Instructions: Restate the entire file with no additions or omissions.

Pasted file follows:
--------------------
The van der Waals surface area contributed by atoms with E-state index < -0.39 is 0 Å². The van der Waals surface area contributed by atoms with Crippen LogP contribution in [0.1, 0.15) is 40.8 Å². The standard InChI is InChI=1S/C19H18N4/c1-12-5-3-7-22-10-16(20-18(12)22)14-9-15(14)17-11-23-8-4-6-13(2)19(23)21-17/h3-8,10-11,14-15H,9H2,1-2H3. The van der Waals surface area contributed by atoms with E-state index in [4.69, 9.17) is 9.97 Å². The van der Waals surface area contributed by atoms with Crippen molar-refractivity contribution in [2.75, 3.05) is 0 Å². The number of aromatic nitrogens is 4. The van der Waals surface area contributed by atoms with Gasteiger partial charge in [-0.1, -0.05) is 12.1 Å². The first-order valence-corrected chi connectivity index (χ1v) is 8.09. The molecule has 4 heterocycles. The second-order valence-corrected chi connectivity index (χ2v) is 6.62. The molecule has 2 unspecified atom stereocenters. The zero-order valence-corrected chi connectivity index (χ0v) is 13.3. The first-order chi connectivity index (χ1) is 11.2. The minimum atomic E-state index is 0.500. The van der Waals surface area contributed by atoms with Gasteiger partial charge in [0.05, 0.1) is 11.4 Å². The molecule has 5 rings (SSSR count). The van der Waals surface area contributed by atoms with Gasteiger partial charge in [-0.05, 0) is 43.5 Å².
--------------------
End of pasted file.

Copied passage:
The van der Waals surface area contributed by atoms with E-state index < -0.39 is 0 Å². The van der Waals surface area contributed by atoms with Crippen LogP contribution in [0.1, 0.15) is 40.8 Å². The standard InChI is InChI=1S/C19H18N4/c1-12-5-3-7-22-10-16(20-18(12)22)14-9-15(14)17-11-23-8-4-6-13(2)19(23)21-17/h3-8,10-11,14-15H,9H2,1-2H3. The van der Waals surface area contributed by atoms with E-state index in [4.69, 9.17) is 9.97 Å². The van der Waals surface area contributed by atoms with Crippen molar-refractivity contribution in [2.75, 3.05) is 0 Å². The number of aromatic nitrogens is 4. The van der Waals surface area contributed by atoms with Gasteiger partial charge in [-0.1, -0.05) is 12.1 Å². The first-order valence-corrected chi connectivity index (χ1v) is 8.09. The molecule has 4 heterocycles. The second-order valence-corrected chi connectivity index (χ2v) is 6.62. The molecule has 2 unspecified atom stereocenters. The zero-order valence-corrected chi connectivity index (χ0v) is 13.3. The first-order chi connectivity index (χ1) is 11.2. The minimum atomic E-state index is 0.500. The van der Waals surface area contributed by atoms with Gasteiger partial charge in [0.05, 0.1) is 11.4 Å². The molecule has 5 rings (SSSR count). The van der Waals surface area contributed by atoms with Gasteiger partial charge in [-0.05, 0) is 43.5 Å².